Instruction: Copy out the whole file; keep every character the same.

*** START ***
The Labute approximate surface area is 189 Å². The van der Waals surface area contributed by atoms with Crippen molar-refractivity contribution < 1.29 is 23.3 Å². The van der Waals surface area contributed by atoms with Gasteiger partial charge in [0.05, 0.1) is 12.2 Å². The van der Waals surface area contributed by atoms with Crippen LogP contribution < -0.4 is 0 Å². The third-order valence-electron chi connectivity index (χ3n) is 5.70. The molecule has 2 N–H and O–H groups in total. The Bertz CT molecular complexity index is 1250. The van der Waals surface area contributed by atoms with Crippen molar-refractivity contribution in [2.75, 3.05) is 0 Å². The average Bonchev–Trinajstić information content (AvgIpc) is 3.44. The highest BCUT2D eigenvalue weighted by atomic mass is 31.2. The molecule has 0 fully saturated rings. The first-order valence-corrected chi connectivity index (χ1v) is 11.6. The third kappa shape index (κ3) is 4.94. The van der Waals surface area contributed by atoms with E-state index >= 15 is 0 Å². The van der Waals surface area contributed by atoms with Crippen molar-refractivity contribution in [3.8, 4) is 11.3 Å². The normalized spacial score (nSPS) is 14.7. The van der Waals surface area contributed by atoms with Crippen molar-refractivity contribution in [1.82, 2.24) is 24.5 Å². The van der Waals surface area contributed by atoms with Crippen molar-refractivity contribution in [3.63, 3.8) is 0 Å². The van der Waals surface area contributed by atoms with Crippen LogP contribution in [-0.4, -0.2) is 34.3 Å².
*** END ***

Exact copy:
The Labute approximate surface area is 189 Å². The van der Waals surface area contributed by atoms with Crippen molar-refractivity contribution < 1.29 is 23.3 Å². The van der Waals surface area contributed by atoms with Gasteiger partial charge in [0.05, 0.1) is 12.2 Å². The van der Waals surface area contributed by atoms with Crippen LogP contribution < -0.4 is 0 Å². The third-order valence-electron chi connectivity index (χ3n) is 5.70. The molecule has 2 N–H and O–H groups in total. The Bertz CT molecular complexity index is 1250. The van der Waals surface area contributed by atoms with Crippen molar-refractivity contribution in [2.75, 3.05) is 0 Å². The average Bonchev–Trinajstić information content (AvgIpc) is 3.44. The highest BCUT2D eigenvalue weighted by atomic mass is 31.2. The molecule has 0 fully saturated rings. The first-order valence-corrected chi connectivity index (χ1v) is 11.6. The third kappa shape index (κ3) is 4.94. The van der Waals surface area contributed by atoms with E-state index >= 15 is 0 Å². The van der Waals surface area contributed by atoms with Crippen molar-refractivity contribution in [3.8, 4) is 11.3 Å². The normalized spacial score (nSPS) is 14.7. The van der Waals surface area contributed by atoms with Crippen molar-refractivity contribution in [1.82, 2.24) is 24.5 Å². The van der Waals surface area contributed by atoms with Crippen molar-refractivity contribution in [3.63, 3.8) is 0 Å². The van der Waals surface area contributed by atoms with Crippen LogP contribution in [-0.4, -0.2) is 34.3 Å².